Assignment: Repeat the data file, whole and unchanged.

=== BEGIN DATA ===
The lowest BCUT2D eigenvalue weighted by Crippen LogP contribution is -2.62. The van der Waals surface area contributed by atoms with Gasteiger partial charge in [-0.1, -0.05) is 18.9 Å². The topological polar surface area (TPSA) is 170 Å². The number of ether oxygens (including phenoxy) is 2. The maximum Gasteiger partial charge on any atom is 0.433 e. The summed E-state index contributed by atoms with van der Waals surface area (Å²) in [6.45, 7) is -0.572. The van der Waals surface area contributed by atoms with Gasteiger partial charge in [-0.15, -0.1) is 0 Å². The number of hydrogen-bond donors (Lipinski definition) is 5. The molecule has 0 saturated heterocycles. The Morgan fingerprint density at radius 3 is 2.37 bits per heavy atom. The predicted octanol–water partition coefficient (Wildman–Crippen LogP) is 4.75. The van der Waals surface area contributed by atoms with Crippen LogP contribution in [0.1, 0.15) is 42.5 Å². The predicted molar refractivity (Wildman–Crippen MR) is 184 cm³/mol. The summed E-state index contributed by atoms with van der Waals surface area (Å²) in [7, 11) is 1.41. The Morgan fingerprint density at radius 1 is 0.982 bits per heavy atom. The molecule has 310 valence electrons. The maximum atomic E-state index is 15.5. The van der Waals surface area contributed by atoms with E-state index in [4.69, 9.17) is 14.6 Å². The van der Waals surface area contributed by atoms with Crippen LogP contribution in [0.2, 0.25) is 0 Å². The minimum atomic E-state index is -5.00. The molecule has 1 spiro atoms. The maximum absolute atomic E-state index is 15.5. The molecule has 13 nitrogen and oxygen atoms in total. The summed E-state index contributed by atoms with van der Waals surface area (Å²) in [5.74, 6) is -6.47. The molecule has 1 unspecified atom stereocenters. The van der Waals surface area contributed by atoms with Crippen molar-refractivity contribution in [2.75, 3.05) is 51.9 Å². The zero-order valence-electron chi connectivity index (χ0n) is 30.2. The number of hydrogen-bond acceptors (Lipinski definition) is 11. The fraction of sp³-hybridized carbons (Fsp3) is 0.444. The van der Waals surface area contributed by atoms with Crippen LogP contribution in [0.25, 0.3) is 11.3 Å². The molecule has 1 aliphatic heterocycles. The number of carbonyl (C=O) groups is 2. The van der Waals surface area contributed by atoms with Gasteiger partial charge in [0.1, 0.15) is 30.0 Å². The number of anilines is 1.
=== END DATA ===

The lowest BCUT2D eigenvalue weighted by Crippen LogP contribution is -2.62. The van der Waals surface area contributed by atoms with Gasteiger partial charge in [-0.1, -0.05) is 18.9 Å². The topological polar surface area (TPSA) is 170 Å². The number of ether oxygens (including phenoxy) is 2. The maximum Gasteiger partial charge on any atom is 0.433 e. The summed E-state index contributed by atoms with van der Waals surface area (Å²) in [6.45, 7) is -0.572. The van der Waals surface area contributed by atoms with Gasteiger partial charge in [-0.15, -0.1) is 0 Å². The number of hydrogen-bond donors (Lipinski definition) is 5. The molecule has 0 saturated heterocycles. The Morgan fingerprint density at radius 3 is 2.37 bits per heavy atom. The predicted octanol–water partition coefficient (Wildman–Crippen LogP) is 4.75. The van der Waals surface area contributed by atoms with Crippen LogP contribution in [0.1, 0.15) is 42.5 Å². The predicted molar refractivity (Wildman–Crippen MR) is 184 cm³/mol. The summed E-state index contributed by atoms with van der Waals surface area (Å²) in [7, 11) is 1.41. The Morgan fingerprint density at radius 1 is 0.982 bits per heavy atom. The molecule has 310 valence electrons. The maximum atomic E-state index is 15.5. The van der Waals surface area contributed by atoms with E-state index in [4.69, 9.17) is 14.6 Å². The van der Waals surface area contributed by atoms with Crippen LogP contribution in [0.2, 0.25) is 0 Å². The minimum atomic E-state index is -5.00. The molecule has 1 spiro atoms. The maximum absolute atomic E-state index is 15.5. The molecule has 13 nitrogen and oxygen atoms in total. The summed E-state index contributed by atoms with van der Waals surface area (Å²) in [5.74, 6) is -6.47. The molecule has 1 unspecified atom stereocenters. The van der Waals surface area contributed by atoms with Crippen molar-refractivity contribution in [2.75, 3.05) is 51.9 Å². The zero-order valence-electron chi connectivity index (χ0n) is 30.2. The number of hydrogen-bond acceptors (Lipinski definition) is 11. The fraction of sp³-hybridized carbons (Fsp3) is 0.444. The van der Waals surface area contributed by atoms with Crippen LogP contribution in [0.25, 0.3) is 11.3 Å². The molecule has 1 aliphatic heterocycles. The number of carbonyl (C=O) groups is 2. The van der Waals surface area contributed by atoms with Gasteiger partial charge in [0.1, 0.15) is 30.0 Å². The number of anilines is 1.